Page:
From da The Most Revolutionary Act:
Financing Hitler's Rise to Power
Book Review (Part 3 of 3)
Tragedy and Hope: A History of the World in Our Time
Carroll Quigley (1966 MacMillan)
Tragedy and Hope is a free download from
The most disturbing section of Tragedy and Hope describes how international bankers engineered World War I and what Quigley calls the Banker-Engendered Deflationary Crisis of 1927-40 (aka the Great Depression). The parallels are unmistakeable between the current “austerity cuts” being forced on us and the harsh economic measures the banks imposed on all western governments between 1918 and 1927. The supposed justification was to repay “debts” for a four year war the bankers themselves initiated.
According to Quigley, 19th century capitalism saw a gradual transition from finance capitalism (in which bank loans fund economic growth) and monopoly capitalism (in which the profits generated by corporate monopolies
fund growth). Although some private banking families invested in a few monopolies, such as oil companies and railroads. However for the most part, they preferred not to tie up their wealth in industrial stocks, less this deprive them of short term gains from loans and currency speculation.
The Threat Posed by German Industrialization
In fact, many bankers saw the growth of monopoly capitalism as a serious threat to their own economic interests. Following the 1870 unification under Bismarck, Germany experienced a rapid burst of industrialization, generating sufficient profit that they ceased to rely on investment banks to finance either business or government. A second way German industrialization threatened global bankers was by competing with England and other European countries for export markets. Russia also posed a significant threat, owing to claims it made on the Balkans and the Middle East (and Middle East oil) following the break-up of the Ottoman (Turkish) Empire.
Thus between 1870 and 1914, the world banking oligarchy pressured western governments (by controlling their money supply and foreign exchange) to agree to a series of complicated alliances that had the ability to escalate local conflicts in unstable regions formerly controlled by Turkey into a full scale war (on Austria and Germany). The one that ultimately triggered World War I was a false flag incident (blamed on Serbia) involving the assassination of the heir to the Austrian throne. During the same period, the world banking cabal simultaneously hatched a scheme to destabilize Russia by secretly funding the Bolsheviks and other Russian revolutionaries.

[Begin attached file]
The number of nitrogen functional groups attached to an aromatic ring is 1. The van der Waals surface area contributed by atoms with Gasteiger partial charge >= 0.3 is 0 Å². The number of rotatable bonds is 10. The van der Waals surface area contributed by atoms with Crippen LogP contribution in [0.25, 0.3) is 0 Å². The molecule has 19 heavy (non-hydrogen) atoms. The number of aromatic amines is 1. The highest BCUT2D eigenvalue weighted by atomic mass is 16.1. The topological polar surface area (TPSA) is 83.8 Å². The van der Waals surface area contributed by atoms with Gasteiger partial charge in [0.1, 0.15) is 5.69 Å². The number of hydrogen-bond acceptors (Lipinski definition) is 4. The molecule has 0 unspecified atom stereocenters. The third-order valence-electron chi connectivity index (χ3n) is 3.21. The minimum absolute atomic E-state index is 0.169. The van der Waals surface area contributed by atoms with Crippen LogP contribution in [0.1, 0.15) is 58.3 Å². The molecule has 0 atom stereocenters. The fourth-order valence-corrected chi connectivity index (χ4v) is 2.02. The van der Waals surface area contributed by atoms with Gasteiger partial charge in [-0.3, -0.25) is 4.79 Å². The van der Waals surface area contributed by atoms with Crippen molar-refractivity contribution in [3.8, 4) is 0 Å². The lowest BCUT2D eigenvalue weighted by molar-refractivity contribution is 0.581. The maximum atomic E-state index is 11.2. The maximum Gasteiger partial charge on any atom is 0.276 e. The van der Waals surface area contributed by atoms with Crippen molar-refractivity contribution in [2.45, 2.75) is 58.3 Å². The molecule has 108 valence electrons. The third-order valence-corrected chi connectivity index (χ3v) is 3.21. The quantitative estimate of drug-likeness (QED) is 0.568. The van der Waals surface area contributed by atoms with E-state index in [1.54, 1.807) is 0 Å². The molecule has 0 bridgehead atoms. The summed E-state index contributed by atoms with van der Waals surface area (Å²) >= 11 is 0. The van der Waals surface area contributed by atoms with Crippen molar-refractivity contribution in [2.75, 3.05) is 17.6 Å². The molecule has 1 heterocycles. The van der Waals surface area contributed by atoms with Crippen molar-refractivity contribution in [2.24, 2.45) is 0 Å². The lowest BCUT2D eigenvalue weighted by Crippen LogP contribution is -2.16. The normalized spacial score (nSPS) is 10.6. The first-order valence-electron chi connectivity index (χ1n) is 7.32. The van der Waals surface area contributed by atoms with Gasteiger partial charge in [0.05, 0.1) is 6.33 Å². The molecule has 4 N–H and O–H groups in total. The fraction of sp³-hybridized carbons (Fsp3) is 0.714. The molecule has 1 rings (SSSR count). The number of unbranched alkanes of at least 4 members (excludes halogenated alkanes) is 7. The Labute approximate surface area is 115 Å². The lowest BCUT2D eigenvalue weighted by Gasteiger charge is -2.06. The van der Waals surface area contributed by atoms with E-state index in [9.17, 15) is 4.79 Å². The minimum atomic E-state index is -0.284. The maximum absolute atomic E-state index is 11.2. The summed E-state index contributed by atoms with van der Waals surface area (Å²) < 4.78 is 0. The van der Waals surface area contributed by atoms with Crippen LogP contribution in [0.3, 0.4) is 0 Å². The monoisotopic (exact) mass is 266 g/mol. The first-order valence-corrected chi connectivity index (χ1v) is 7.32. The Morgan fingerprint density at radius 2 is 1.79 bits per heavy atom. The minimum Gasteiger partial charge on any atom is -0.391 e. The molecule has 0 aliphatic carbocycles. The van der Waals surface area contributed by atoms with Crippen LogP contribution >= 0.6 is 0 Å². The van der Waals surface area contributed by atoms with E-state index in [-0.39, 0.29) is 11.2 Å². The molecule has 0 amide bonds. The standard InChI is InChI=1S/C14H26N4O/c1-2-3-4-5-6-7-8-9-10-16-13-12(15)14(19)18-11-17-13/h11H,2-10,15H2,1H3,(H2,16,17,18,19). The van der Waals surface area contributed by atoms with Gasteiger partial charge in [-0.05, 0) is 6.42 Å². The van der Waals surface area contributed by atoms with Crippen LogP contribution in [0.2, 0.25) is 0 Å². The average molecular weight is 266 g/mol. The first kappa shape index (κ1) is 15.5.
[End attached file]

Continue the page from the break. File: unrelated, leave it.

Turning a Profit from World War I
The European central banks had it all worked out beforehand how they would turn the 1914 conflict that began in Sarajevo (which they believed would only last four to six months) to their own profit. Quigley describes a secret meeting in July 1914 (war was declared August 4, 1914) in which the major European bankers agreed to allow the British Treasury to print treasury notes to pay outstanding government bank debts. However this would only be with the understanding that this “fiat” money would be redeemed with gold certificates (via increased taxation) at the war’s end. They ultimately forced similar agreements on France and the US.
Financing Hitler and the Nazis
When the war ended in 1918, public debt in Western Europe and the US had increased by 1000%. The austerity measures global investment banks forced on the US, England, France and other European countries led to a massive bankruptcies and unemployment and the virtual collapse of foreign trade. Except in Germany. The global banking elite used the wealth generated from debt repayment to finance rapid German re-industrialization and militarization, along with the Nazi movement created by Hitler and the increasingly powerful German corporations, such as IG Farben, Siemens (renamed Bayer), Daimler Benz, Porsche/Volksvagen and Krupp. Quigley identifies American banks and corporations who helped finance the Nazi movement, which included Kodak, Ford, Coca-Cola, DuPont, Standard Oil, IBM, Random House and Chase Bank.
The bankers justified funding Hitler and re-militarizing Germany by talking of the need to contain a growing world communist movement – which they themselves had created.